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For many children, teens and some adults, the thought of death or dying is overwhelming to the point of heightened anxiety, overthinking and even the occurrence of panic attacks.

Here are some tips / ideas to help have that conversation with your loved one about death

Be specific!

No matter what conversation you have, make sure to say it exactly how it is!

  • For example, you would explain the process of what happens to the person after they die, through to the burial and so on.
  • you could have a conversation about death happening to older people usually, but not always! You could discuss that sometimes death comes to people who are very sick or have a terminal illness, such as cancer.
  • avoid using metaphors when explaining death, such as ‘he’s gone to sleep’ – this would cause confusion as they would be expecting the person to wake up at some point (the issue of literal interpretation)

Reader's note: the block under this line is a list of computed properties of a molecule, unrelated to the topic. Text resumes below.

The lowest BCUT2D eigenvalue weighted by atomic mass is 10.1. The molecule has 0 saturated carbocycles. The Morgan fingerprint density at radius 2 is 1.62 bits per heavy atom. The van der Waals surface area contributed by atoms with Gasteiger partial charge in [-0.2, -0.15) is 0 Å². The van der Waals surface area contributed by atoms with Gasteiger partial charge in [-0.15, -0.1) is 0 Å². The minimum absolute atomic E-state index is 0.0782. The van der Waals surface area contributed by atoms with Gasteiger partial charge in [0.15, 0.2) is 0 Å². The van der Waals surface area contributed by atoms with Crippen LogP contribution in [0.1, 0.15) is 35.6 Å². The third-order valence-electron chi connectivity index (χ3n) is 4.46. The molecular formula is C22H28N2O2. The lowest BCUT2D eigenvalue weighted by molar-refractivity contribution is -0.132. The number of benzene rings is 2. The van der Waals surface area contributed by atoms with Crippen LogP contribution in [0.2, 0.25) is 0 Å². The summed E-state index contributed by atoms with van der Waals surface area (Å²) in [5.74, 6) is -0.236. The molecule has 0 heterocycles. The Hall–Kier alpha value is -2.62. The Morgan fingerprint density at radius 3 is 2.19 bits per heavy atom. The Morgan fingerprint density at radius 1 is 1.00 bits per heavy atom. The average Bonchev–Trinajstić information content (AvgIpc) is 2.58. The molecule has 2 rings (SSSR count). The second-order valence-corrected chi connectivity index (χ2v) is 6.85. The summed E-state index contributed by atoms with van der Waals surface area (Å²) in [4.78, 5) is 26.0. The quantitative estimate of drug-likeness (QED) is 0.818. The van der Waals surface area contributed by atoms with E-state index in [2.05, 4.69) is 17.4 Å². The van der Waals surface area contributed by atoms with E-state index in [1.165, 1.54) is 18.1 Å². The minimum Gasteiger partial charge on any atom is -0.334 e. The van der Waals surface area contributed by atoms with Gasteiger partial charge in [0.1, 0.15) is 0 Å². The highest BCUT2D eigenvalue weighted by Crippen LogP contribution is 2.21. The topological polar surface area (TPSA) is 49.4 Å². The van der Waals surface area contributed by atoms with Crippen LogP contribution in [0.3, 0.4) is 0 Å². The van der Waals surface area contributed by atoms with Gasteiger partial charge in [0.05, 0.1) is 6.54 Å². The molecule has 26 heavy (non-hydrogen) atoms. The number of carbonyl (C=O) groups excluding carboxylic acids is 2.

Be prepared for questions that are ‘matter of fact’ and direct or blunt (very frank)

  • they also may show signs of unexpected emotion where the person doesn’t know how to react. An example of this is if a child laughs, it could simply be their way of processing emotion.
  • remember not to take the way that someone reacts, as a sign of rudeness – instead support them to help understand death and what that means.

Create Visuals (Scripts & Cue Cards)

Provide scripts and explanations about death & dying and what that means for everyone involved

  • scripts can be written to help a person understand death and what it means for them. For example, the script might be written to remind them that even though the person has died, that there will still be certain things that will stay the same (predictability and sameness)
  • it is also worth having a visual that helps them to understand that when a person dies, it doesn’t mean that we forget about them – we can still talk about them and the memories of them when they were alive

However you tackle this sensitive subject, be mindful of the person you love and support and the way in which they interpret life events!

Written by Sherri Cincotta


You can watch the video HERE

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